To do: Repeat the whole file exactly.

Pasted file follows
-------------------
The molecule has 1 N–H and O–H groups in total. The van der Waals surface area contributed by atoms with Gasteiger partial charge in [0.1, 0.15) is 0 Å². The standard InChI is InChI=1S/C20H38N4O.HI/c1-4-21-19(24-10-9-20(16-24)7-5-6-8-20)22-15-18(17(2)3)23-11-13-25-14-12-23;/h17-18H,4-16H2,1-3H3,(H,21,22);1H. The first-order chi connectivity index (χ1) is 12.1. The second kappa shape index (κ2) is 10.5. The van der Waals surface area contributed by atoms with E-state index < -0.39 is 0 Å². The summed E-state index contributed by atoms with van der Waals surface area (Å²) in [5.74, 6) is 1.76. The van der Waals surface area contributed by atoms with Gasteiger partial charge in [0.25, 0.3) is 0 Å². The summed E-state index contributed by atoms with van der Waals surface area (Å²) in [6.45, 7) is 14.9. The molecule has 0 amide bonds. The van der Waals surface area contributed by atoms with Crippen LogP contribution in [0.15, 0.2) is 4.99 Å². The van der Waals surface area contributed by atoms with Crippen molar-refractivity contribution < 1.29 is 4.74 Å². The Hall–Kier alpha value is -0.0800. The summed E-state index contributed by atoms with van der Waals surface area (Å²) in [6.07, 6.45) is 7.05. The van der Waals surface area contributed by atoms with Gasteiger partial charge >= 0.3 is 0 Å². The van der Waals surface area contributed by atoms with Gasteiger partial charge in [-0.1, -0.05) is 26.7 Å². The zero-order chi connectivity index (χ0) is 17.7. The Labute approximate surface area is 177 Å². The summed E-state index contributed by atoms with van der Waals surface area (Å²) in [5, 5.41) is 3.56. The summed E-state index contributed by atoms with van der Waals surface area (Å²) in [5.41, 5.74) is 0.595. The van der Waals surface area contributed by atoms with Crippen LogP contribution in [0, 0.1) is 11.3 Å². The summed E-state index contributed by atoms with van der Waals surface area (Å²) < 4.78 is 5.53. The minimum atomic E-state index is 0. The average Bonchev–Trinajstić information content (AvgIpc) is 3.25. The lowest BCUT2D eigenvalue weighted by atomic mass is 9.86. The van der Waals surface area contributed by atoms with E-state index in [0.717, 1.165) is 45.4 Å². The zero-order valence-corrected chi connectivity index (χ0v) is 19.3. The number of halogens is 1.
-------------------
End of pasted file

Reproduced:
The molecule has 1 N–H and O–H groups in total. The van der Waals surface area contributed by atoms with Gasteiger partial charge in [0.1, 0.15) is 0 Å². The standard InChI is InChI=1S/C20H38N4O.HI/c1-4-21-19(24-10-9-20(16-24)7-5-6-8-20)22-15-18(17(2)3)23-11-13-25-14-12-23;/h17-18H,4-16H2,1-3H3,(H,21,22);1H. The first-order chi connectivity index (χ1) is 12.1. The second kappa shape index (κ2) is 10.5. The van der Waals surface area contributed by atoms with E-state index < -0.39 is 0 Å². The summed E-state index contributed by atoms with van der Waals surface area (Å²) in [5.74, 6) is 1.76. The van der Waals surface area contributed by atoms with Gasteiger partial charge in [0.25, 0.3) is 0 Å². The summed E-state index contributed by atoms with van der Waals surface area (Å²) in [6.45, 7) is 14.9. The molecule has 0 amide bonds. The van der Waals surface area contributed by atoms with Crippen LogP contribution in [0.15, 0.2) is 4.99 Å². The van der Waals surface area contributed by atoms with Crippen molar-refractivity contribution < 1.29 is 4.74 Å². The Hall–Kier alpha value is -0.0800. The summed E-state index contributed by atoms with van der Waals surface area (Å²) in [6.07, 6.45) is 7.05. The van der Waals surface area contributed by atoms with Gasteiger partial charge >= 0.3 is 0 Å². The van der Waals surface area contributed by atoms with Gasteiger partial charge in [-0.1, -0.05) is 26.7 Å². The zero-order chi connectivity index (χ0) is 17.7. The Labute approximate surface area is 177 Å². The summed E-state index contributed by atoms with van der Waals surface area (Å²) in [5, 5.41) is 3.56. The summed E-state index contributed by atoms with van der Waals surface area (Å²) in [5.41, 5.74) is 0.595. The van der Waals surface area contributed by atoms with Crippen LogP contribution in [0, 0.1) is 11.3 Å². The summed E-state index contributed by atoms with van der Waals surface area (Å²) < 4.78 is 5.53. The minimum atomic E-state index is 0. The average Bonchev–Trinajstić information content (AvgIpc) is 3.25. The lowest BCUT2D eigenvalue weighted by atomic mass is 9.86. The van der Waals surface area contributed by atoms with E-state index in [0.717, 1.165) is 45.4 Å². The zero-order valence-corrected chi connectivity index (χ0v) is 19.3. The number of halogens is 1.